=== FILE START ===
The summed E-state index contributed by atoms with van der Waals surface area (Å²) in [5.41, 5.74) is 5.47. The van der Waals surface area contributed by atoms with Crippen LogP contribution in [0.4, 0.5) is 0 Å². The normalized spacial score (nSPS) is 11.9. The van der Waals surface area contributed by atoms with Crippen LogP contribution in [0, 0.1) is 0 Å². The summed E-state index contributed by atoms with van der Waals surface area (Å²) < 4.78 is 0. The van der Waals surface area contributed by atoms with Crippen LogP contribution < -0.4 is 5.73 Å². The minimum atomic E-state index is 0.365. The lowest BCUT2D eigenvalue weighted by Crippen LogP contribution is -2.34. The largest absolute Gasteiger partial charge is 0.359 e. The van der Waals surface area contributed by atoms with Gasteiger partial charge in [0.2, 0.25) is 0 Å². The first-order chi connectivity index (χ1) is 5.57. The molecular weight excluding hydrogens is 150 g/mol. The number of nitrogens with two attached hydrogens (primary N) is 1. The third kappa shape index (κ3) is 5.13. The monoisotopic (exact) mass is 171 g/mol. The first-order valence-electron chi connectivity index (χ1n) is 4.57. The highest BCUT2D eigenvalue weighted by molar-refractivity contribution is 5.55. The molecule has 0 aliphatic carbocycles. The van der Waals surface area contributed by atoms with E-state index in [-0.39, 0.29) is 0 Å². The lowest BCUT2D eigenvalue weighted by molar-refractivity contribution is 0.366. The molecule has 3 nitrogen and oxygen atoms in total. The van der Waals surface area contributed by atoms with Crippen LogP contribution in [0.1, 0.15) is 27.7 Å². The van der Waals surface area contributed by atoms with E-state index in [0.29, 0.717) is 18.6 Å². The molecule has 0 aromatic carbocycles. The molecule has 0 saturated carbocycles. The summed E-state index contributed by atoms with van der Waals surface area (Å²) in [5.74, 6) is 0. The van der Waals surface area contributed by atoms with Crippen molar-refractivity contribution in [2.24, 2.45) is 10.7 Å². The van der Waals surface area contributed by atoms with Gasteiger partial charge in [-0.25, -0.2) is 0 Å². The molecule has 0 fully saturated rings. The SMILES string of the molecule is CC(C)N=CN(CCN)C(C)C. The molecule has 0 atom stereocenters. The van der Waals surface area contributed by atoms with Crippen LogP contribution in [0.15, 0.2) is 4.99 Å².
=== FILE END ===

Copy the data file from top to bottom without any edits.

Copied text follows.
The summed E-state index contributed by atoms with van der Waals surface area (Å²) in [5.41, 5.74) is 5.47. The van der Waals surface area contributed by atoms with Crippen LogP contribution in [0.4, 0.5) is 0 Å². The normalized spacial score (nSPS) is 11.9. The van der Waals surface area contributed by atoms with Crippen LogP contribution in [0, 0.1) is 0 Å². The summed E-state index contributed by atoms with van der Waals surface area (Å²) < 4.78 is 0. The van der Waals surface area contributed by atoms with Crippen LogP contribution < -0.4 is 5.73 Å². The minimum atomic E-state index is 0.365. The lowest BCUT2D eigenvalue weighted by Crippen LogP contribution is -2.34. The largest absolute Gasteiger partial charge is 0.359 e. The van der Waals surface area contributed by atoms with Gasteiger partial charge in [0.2, 0.25) is 0 Å². The first-order chi connectivity index (χ1) is 5.57. The molecular weight excluding hydrogens is 150 g/mol. The number of nitrogens with two attached hydrogens (primary N) is 1. The third kappa shape index (κ3) is 5.13. The monoisotopic (exact) mass is 171 g/mol. The first-order valence-electron chi connectivity index (χ1n) is 4.57. The highest BCUT2D eigenvalue weighted by molar-refractivity contribution is 5.55. The molecule has 0 aliphatic carbocycles. The van der Waals surface area contributed by atoms with E-state index in [-0.39, 0.29) is 0 Å². The lowest BCUT2D eigenvalue weighted by molar-refractivity contribution is 0.366. The molecule has 3 nitrogen and oxygen atoms in total. The van der Waals surface area contributed by atoms with Crippen LogP contribution in [0.1, 0.15) is 27.7 Å². The van der Waals surface area contributed by atoms with E-state index in [0.29, 0.717) is 18.6 Å². The molecule has 0 aromatic carbocycles. The molecule has 0 saturated carbocycles. The summed E-state index contributed by atoms with van der Waals surface area (Å²) in [5.74, 6) is 0. The van der Waals surface area contributed by atoms with Crippen molar-refractivity contribution in [2.24, 2.45) is 10.7 Å². The van der Waals surface area contributed by atoms with Gasteiger partial charge in [-0.25, -0.2) is 0 Å². The molecule has 0 fully saturated rings. The SMILES string of the molecule is CC(C)N=CN(CCN)C(C)C. The molecule has 0 atom stereocenters. The van der Waals surface area contributed by atoms with Crippen LogP contribution in [0.15, 0.2) is 4.99 Å².